The picture below shows Simon Grandy with Jelana Bighorn (and their son, Ohiyesa – native for “one who wins” or “the winner”. The image is from the Vancouver conference held in early 2009 as part of the global regional conferences of the 5 year plan.

Baha’i Rants wishes Dr. Noureddin and Smith the best in their new endeavors at the Baha’i World Center and welcomes the addition of two new faces on the NSA of Canada.

Nevertheless, it should be noted that the two recent newcomers are only replacing those who already were new themselves to begin with. That is to say, the majority of members (quorum) on the NSA have been consecutive members for a very long time. These are Judy Filson, Enayat Rawhani, Karen McKye, Gordon Naylor and Susanne Tamas. These five members have been consecutive members of the NSA for more than 10 years.

From an organizational point of view, any real change in the culture of the NSA would necessitate their replacement. Incremental changes at the periphery, such as one or two new members, provides no real opportunity for change or fresh ideas. For an explanation of why, read about the Fable of the 5 Monkeys.

Frequency of the Word “Bahai” in English Books

The eggheads at Google have done it again. After aggregating and digitizing more than 5.2 million books containing more than 500 billion words, they have unleashed a massive and searchable database of words used in those published works: the Google’s Book Ngram Viewer.

As you probably know, I’m a sucker for data-mining: Declining Internet Interest for ?Baha’i?. That was keeping track of the relative popularity of search incidents for the keyword “bahai”.

This new tool from Google is equally fascinating but it provides a different perspective. Whereas the previous one is a reflection of our modern times and our penchant for using google as a search engine to find answers on the internet, this new tool allows us to look at the usage frequency of certain words throughout history in published books.

Of course, I immediately typed in “Bahai” to see what it would show. Keep in mind that it is very sensitive to alternative spellings. So the word “Bahai” that I used will produce different results than the word “Baha’i” or the word “bahai” or “baha’i”. In the end, I chose to show you the graph for the word “Bahai” because it has the most frequent usage in Google’s database.

Take a look at the graph and see if you notice the same things that I did:

Bahai google ngram English

Click to see larger graph

The first ‘bump’ is 1850 which is right around the time of the Babi movement in Iran, which then morphed into the Baha’i Faith. It is surprising to see such an immediate – albeit relatively small – reaction from the English press to this event halfway around the world. But then again, orientalists like E.G. Browne were deeply interested in the movement.

There is a clear spike between 1911 and 1918 (approximately). The line is smoothed with a smoothing coefficient of 3 – a setting which can be changed in the Ngram control panel. If you reduce the smoothing coefficient, there are two distinct spikes, one for 1915 and the other for 1919.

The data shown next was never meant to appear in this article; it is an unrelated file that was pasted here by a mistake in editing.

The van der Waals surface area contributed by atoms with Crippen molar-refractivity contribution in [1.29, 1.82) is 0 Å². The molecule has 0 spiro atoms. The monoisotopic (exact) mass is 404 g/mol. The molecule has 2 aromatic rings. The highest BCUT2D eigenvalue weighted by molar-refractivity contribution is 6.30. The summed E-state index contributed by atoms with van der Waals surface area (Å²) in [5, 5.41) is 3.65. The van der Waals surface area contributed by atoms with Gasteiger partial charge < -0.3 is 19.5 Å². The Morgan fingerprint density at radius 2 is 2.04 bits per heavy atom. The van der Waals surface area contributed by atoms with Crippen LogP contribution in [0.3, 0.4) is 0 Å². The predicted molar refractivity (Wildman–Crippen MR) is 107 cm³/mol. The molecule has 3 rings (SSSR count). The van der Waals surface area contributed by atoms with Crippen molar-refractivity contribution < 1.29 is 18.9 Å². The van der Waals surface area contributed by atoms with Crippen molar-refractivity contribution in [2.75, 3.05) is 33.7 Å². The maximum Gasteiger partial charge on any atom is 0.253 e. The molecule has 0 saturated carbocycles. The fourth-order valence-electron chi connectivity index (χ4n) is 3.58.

Knowing that Abdu’l-Baha’s visit to the West took place between 1911 and 1913 provides a simple explanation for this sudden increase in exposure. And providing that we give a few years lag time for research and publication we have a very neat match for this sharp increase in the prevalence of the usage of the word “Bahai” in English books.

The second spike occurs a few decades later between 1944 and 1946. What might account for it? My hunch is that it is the outbreak of World War II and the inevitable soul searching that occurred in reaction to the horrific tragedy that is war.

The other standout years are 1973 and 1982. I’m not sure what 1973 corresponds to but 1982 would probably be explained by the Islamic revolution of Iran and the systemic persecution of Baha’is – which continues to this day.

Here is the same graph restricted to “British English”:

Bahai google ngram British English

Click to see larger graph

The prevalence of the word “Bahai” in British books is somewhat different. The first spike occurs in 1921. Then there are other spikes of activity in 1974 and 1981. And finally, most curious is the astounding increase in 2008 – the final year for which there is data.

Take a look yourself and see what sorts of things you can discover. As always, if you have any insight or comment, I’d love to hear about it below.

If searching through billions of words in the span of seconds isn’t amazing enough, you can also bore down into the books themselves using the links provided at the bottom of the graph at the Google Ngram website and actually read where each mention is featured.

Haifa Fire Does Not Threaten Baha’i World Centre

After the driest conditions in 60 years, the region of Northern Israel has been on fire for the past few days. The fire is thought to have started near the Druze village of Isfiya (Osfiya/Ussefia) and quickly spread north. A bus carrying prisoners from Damon prison and their guard escort were caught in the fire and perished. A total of 42 people are thought to have died but forensic examination is continuing because the remains are so badly affected by the fire.